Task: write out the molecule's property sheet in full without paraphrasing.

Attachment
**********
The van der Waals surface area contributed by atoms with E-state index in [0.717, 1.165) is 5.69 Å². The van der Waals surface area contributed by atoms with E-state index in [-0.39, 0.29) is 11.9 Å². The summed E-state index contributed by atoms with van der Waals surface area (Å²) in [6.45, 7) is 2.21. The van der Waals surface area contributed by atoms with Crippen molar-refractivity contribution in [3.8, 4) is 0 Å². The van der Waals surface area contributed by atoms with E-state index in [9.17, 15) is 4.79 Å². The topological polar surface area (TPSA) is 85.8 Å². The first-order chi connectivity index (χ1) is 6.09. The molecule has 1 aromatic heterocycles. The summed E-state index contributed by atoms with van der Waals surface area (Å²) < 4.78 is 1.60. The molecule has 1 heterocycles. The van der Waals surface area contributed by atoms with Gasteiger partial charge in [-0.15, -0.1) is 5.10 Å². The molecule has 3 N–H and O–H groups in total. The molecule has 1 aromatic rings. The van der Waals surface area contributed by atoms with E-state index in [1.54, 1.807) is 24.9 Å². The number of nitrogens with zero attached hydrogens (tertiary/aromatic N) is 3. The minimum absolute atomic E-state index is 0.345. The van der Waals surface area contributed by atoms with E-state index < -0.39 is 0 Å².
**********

The van der Waals surface area contributed by atoms with E-state index in [0.717, 1.165) is 5.69 Å². The van der Waals surface area contributed by atoms with E-state index in [-0.39, 0.29) is 11.9 Å². The summed E-state index contributed by atoms with van der Waals surface area (Å²) in [6.45, 7) is 2.21. The van der Waals surface area contributed by atoms with Crippen molar-refractivity contribution in [3.8, 4) is 0 Å². The van der Waals surface area contributed by atoms with E-state index in [9.17, 15) is 4.79 Å². The topological polar surface area (TPSA) is 85.8 Å². The first-order chi connectivity index (χ1) is 6.09. The molecule has 1 aromatic heterocycles. The summed E-state index contributed by atoms with van der Waals surface area (Å²) < 4.78 is 1.60. The molecule has 1 heterocycles. The van der Waals surface area contributed by atoms with Gasteiger partial charge in [-0.15, -0.1) is 5.10 Å². The molecule has 3 N–H and O–H groups in total. The molecule has 1 aromatic rings. The van der Waals surface area contributed by atoms with E-state index in [1.54, 1.807) is 24.9 Å². The number of nitrogens with zero attached hydrogens (tertiary/aromatic N) is 3. The minimum absolute atomic E-state index is 0.345. The van der Waals surface area contributed by atoms with E-state index < -0.39 is 0 Å².